Gender quotas end up perverting democratic choice

 

The numbers of women in politics may be advanced by quotas but the result is always unfair and demeaning, writes SARAH CAREY

I’M AGAINST gender quotas for all sorts of reasons, but one is the unholy mess that can result when good intentions translate into practicalities. We know this because gender quotas already operate in Ireland and they are cursed wherever they apply.

The system for putting county councillors on to vocational education committees is a classic example of well-meaning legislation going horribly wrong when applied to real life. VECs are composed of nominees from various relevant bodies such as the county councils and the education sector.

A rule was introduced that women had to be nominated to a VEC in the same proportion as they were elected to a council. If 30 per cent of the county council was female and the council could put three people on the VEC, one of them had to be a woman. Unfortunately, someone should have inserted the term “at least” into the legislation.

In several counties, including Meath, Cavan, Kilkenny and Limerick, “too many” women were put on the VECs. For example, in Meath, one-third of the members elected were female but more than one-third of the nominees to the VEC were female. A farcical situation ensued when particularly qualified female councillors had to step down to allow token men take their place so the proportions could be maintained.

It wasn’t just petty bureaucracy. If men weren’t nominated, the committee wouldn’t be legally constituted and any decision it took could be challenged in the courts.

Another unforeseen conflict emerged in Kildare concerning nomination of members to something called “Cill Dara ar Aghaidh Teoranta” (It’s some sort of enterprise quango). The Department of Community, Rural and Gaeltacht Affairs that controls this body can reduce its funding unless 30 per cent of the members are women. Kildare County Council can only make three nominations so one has to be a woman.

Several women did run for election but only three were elected, none of whom were members of Fine Gael or Labour who in a local coalition controlled the council. As with Dáil committees, it’s not a winner-take-all system and nominations to coveted committees are divided between “government” and opposition. In this case, it meant that one of the three positions would go to an opposition candidate.

The FF-Independent group held all the women and consequently all the cards. They rather cleverly insisted on putting forward Cllr Seamie Moore as their man on the quango. The strategy meant that the “government” side of Fine Gael and Labour would be legally forced into nominating one of the women councillors even though they were all members of the opposition.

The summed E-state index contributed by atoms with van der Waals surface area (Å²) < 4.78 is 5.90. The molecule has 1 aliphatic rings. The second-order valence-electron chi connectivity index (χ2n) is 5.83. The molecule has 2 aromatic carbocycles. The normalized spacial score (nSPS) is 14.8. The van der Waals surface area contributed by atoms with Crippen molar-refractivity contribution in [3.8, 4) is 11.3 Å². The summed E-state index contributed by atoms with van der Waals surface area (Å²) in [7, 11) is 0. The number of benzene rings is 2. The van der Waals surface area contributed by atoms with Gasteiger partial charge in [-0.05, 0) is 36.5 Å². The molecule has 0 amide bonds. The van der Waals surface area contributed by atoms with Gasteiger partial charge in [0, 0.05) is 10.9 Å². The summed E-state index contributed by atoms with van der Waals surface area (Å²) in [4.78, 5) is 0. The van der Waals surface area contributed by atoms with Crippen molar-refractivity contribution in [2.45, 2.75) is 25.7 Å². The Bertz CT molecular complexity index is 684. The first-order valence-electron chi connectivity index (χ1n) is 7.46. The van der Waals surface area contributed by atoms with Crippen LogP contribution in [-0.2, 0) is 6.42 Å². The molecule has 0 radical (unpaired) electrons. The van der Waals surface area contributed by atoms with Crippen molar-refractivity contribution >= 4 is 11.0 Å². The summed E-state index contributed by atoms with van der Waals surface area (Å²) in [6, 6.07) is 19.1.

As Fine Gael councillor Tony O’Donnell complained at the time, the Fine Gael-Labour coalition had secured a mandate to enact their policies – not to appoint members of Fianna Fáil to positions of responsibility.

As he later observed on his blog: “We hold free and fair elections in Ireland, where men and women can put their names forward, and men and women get to make their selections. This is a fundamental truth at the heart of republican democracy. My mandate is no less valuable because I am a man, and no legislation should seek to frustrate my ability to represent my constituents on grounds as arbitrary as gender.”

You can’t really argue with that, can you?

Well you can, and you’d say that Fine Gael and Labour should have run more female candidates so they’d have a few to stick on committees and fulfil the quota obligations. But you can see how imposing quotas at conventions would result in precisely the same sort of rows.

Let’s say 40 per cent of each party’s nominees have to be female. How on earth would you regulate that? From local to national conventions there’d be one row after another as popular and well-qualified men were forced to stand down to let despised “quota” women take their place.

Some conventions could run early and get their male candidates on the list first, leaving other constituencies forced to run all female candidates even if they have male incumbents. Seats could be lost and quite conceivably governments formed because the democratic will of the party members and voters was thwarted by clumsy percentages.

By any stretch of the imagination I don’t see how this is a “more” democratic system. It’s the opposite – it’s a perversion of the system.

You might get more women in politics, but you’d also have everyone of sound mind cursing the system and ergo, the women. Now, what woman wants to succeed on this basis? Certainly none that I’d have any respect for.

The imposition of quotas ignores two other factors. One is that in the absence of any regulations, party political organisers already know that a women on the ticket is a huge boost and constantly scramble to enlist them.

The election of Neasa Childers to the European Parliament was a classic example of gender politics. As one analyst said at the time, this candidate emerged from nowhere and with no profile managed to get elected through a combination of “right party, right gender, right time”.

She was a presentable face on a poster and a vaguely recognisable surname. “Noel” Childers wouldn’t have had a chance.

However, despite the efforts of the backroom boys, women are reluctant to run for office. I’m frequently asked if I’ll run but I always say “No”. I’ll explain why next week.

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